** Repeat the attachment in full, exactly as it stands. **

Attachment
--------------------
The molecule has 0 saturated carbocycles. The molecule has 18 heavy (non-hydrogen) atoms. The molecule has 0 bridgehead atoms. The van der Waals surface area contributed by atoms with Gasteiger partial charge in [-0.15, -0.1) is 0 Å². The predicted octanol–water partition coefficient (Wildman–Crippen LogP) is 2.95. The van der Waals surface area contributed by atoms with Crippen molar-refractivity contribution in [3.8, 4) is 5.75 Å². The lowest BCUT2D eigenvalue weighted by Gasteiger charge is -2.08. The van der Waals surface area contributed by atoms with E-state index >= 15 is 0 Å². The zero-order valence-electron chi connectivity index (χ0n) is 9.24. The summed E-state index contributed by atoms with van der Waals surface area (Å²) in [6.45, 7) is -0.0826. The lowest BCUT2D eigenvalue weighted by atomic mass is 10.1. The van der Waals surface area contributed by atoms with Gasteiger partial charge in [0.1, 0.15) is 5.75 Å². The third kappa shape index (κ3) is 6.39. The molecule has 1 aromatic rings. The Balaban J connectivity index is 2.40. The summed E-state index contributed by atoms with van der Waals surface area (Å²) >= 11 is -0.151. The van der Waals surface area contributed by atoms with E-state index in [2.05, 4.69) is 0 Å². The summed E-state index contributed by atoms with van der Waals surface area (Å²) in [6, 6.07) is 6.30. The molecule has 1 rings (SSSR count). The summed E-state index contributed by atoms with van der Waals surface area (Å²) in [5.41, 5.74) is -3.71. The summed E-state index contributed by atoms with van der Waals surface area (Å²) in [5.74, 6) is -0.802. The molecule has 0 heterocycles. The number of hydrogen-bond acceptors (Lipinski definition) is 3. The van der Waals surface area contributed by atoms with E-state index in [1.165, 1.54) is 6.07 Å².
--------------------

The molecule has 0 saturated carbocycles. The molecule has 18 heavy (non-hydrogen) atoms. The molecule has 0 bridgehead atoms. The van der Waals surface area contributed by atoms with Gasteiger partial charge in [-0.15, -0.1) is 0 Å². The predicted octanol–water partition coefficient (Wildman–Crippen LogP) is 2.95. The van der Waals surface area contributed by atoms with Crippen molar-refractivity contribution in [3.8, 4) is 5.75 Å². The lowest BCUT2D eigenvalue weighted by Gasteiger charge is -2.08. The van der Waals surface area contributed by atoms with E-state index >= 15 is 0 Å². The zero-order valence-electron chi connectivity index (χ0n) is 9.24. The summed E-state index contributed by atoms with van der Waals surface area (Å²) in [6.45, 7) is -0.0826. The lowest BCUT2D eigenvalue weighted by atomic mass is 10.1. The van der Waals surface area contributed by atoms with Gasteiger partial charge in [0.1, 0.15) is 5.75 Å². The third kappa shape index (κ3) is 6.39. The molecule has 1 aromatic rings. The Balaban J connectivity index is 2.40. The summed E-state index contributed by atoms with van der Waals surface area (Å²) >= 11 is -0.151. The van der Waals surface area contributed by atoms with E-state index in [2.05, 4.69) is 0 Å². The summed E-state index contributed by atoms with van der Waals surface area (Å²) in [6, 6.07) is 6.30. The molecule has 1 rings (SSSR count). The summed E-state index contributed by atoms with van der Waals surface area (Å²) in [5.41, 5.74) is -3.71. The summed E-state index contributed by atoms with van der Waals surface area (Å²) in [5.74, 6) is -0.802. The molecule has 0 heterocycles. The number of hydrogen-bond acceptors (Lipinski definition) is 3. The van der Waals surface area contributed by atoms with E-state index in [1.165, 1.54) is 6.07 Å².